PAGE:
PNAS: Prevention much, much better than ‘cure’ on flood control
Z. Kundzewicz, D. Hegger, P. Matczak, and P. Driessen
Both the United States and Europe face major threats to both life and property from flood damage, and it’s nice to see that occasionally the United States does something right policy-wise.
The United States has been the global leader, showing the path of flood-risk reduction.
Go us! Except … that sentence references the Flood Control Act of 1936. So it’s really more ‘go FDR.’ That act allowed the government to limit building in flood prone areas by offering to assist families and businesses damaged by floods — so long as they don’t persist in rebuilding in flood-prone areas. Under this plan, the US has relocated whole towns and restricted building along wide sections of waterfront. This action has turned out to be well-nigh infinitely more effective than just trying to engineer our way out of floods through building floods and levees, because those constructions literally only move the problem somewhere else and generate a false sense of security for those on the other side of “flood control measures.”
It is important to emphasize that floods constitute a hazard only when humans encroach on flood-prone areas, as others have pointed out. Hence, preventive measures aim to decrease the consequences of flooding by decreasing the exposure of people and property via prohibiting or discouraging development in areas at risk.
With rising sea levels and an increase in extreme rain events, severe floods can be expected to occur at an ever increasing rate. That’s going to make trying to level, dam, and seawall ourselves out of this mess impossible. It’s time to start moving people out of low-lying areas — like, say, the entire state of Florida — before they’re neck-deep.
Medicine and Health
PNAS: How strong does a cough have to be? Pretty darn strong.
Cough is one of the most common symptoms for seeking medical care. If cough is going to cause that much trouble, it better be worth it, and the clinical evidence is that indeed it is. Patients with impaired cough due to neuromuscular disease or postoperative sedation suffer high rates of atelectasis and pneumonia due to the failure to clear secretions from the airways, and there is evidence that a heightened cough reflex improves health.
What follows is a detailed analysis of that delightful substance known as “mucus,” it’s physical properties, and why it’s so darned important that a cough be able to expel that stuff from the body. And honestly … it’s fascinating.
Mucus is a remarkable and protean substance, with properties on the border between a viscous fluid and a soft elastic solid.
A “remarkable and protean substance”? Well heck, why wouldn’t I want more, more, more of that? Except, you know, for the part about drowning with lungs filled with remarkable, protean goo.
PNAS: Climate change could turn the Amazon basin from a carbon sink to a carbon source
Sirui Wang, Qianlai Zhuang, Outi Lähteenoja, Frederick Draper, and Hinsby Cadillo-Quiroz
These researchers looked at a particular part of the Amazon, but their results have widespread implications.
We use a process-based biogeochemistry model to quantify the carbon accumulation for peatland ecosystems in the Pastaza-Marañon foreland basin in the Peruvian Amazon from 12,000 y before present to AD 2100. We find that warming accelerates peat carbon loss, while increasing precipitation slightly enhances peat carbon accumulation at millennial time scales. With these impacts, our simulations suggest that the basin might lose up to 0.4 Pg⋅C by AD 2100, with the largest loss from palm swamp. If this loss rate is true for all Amazonia peatlands, we project that these carbon-dense peatlands may switch from a current carbon sink into a future source in this century.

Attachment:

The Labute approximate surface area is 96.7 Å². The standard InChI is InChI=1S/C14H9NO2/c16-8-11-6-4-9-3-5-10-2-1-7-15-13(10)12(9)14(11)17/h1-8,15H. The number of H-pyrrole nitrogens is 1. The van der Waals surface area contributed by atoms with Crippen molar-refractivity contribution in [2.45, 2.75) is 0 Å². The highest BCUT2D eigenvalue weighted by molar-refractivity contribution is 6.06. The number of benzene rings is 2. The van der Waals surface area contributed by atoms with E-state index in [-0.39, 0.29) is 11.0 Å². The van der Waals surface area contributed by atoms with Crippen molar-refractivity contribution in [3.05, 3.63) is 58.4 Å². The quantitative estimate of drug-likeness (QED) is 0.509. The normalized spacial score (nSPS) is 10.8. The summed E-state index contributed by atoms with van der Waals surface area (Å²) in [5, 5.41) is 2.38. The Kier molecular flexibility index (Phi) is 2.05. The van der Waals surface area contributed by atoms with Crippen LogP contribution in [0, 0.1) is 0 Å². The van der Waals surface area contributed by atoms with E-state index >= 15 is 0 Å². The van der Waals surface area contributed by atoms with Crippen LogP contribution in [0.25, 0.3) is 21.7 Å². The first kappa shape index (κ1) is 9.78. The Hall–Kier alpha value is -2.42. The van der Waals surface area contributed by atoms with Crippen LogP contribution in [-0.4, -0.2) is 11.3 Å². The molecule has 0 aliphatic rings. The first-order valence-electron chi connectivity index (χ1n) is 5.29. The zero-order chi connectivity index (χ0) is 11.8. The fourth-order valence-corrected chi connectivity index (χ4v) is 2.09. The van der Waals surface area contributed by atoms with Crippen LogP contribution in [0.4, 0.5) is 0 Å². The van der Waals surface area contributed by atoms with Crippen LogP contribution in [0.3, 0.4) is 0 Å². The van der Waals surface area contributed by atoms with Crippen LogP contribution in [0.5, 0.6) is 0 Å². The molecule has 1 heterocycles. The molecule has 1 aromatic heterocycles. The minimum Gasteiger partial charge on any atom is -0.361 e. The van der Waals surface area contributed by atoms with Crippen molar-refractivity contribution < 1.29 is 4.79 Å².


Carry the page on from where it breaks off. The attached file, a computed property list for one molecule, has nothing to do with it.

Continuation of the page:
This doesn’t even account for loses in carbon storage due to other human activities, such as timbering and clearing land for slash and burn agriculture. The basin itself, the great mass of matted vegetation that covers thousands of square miles, could begin to outgas carbon, making the problem still worse in the process — another sign that we are very near to a critical tippling point.
PNAS: How did eukaryotic cells originate?
Gloria Lee, Nicholas Sherer, et. al.
Life on Earth got started remarkably early — just about as soon as there could be life on Earth. But how that life made the jump from simple, bacteria-level cells to the more complex cells that make up large lifeforms remains a bit of a mystery. This is a complex one, but interesting if you want to understand why it took so long to make what seemed to be a simple, but critical, jump on the road to complex life.
Phylogenetic evidence suggests that the invasion and proliferation of retroelements, selfish mobile genetic elements that copy and paste themselves within a host genome, was one of the early evolutionary events in the emergence of eukaryotes. Here we test the effects of this event by determining the pressures retroelements exert on simple genomes. We transferred two retroelements, human LINE-1 and the bacterial group II intron Ll.LtrB, into bacteria, and find that both are functional and detrimental to growth. We find, surprisingly, that retroelement lethality and proliferation are enhanced by the ability to perform eukaryotic-like nonhomologous end-joining (NHEJ) DNA repair. We show that the only stable evolutionary consequence in simple cells is maintenance of retroelements in low numbers,
As usual, today’s image comes from Andy Brunning at Compound Interest. Visit Andy’s site for a larger, easier to read version of the infographic.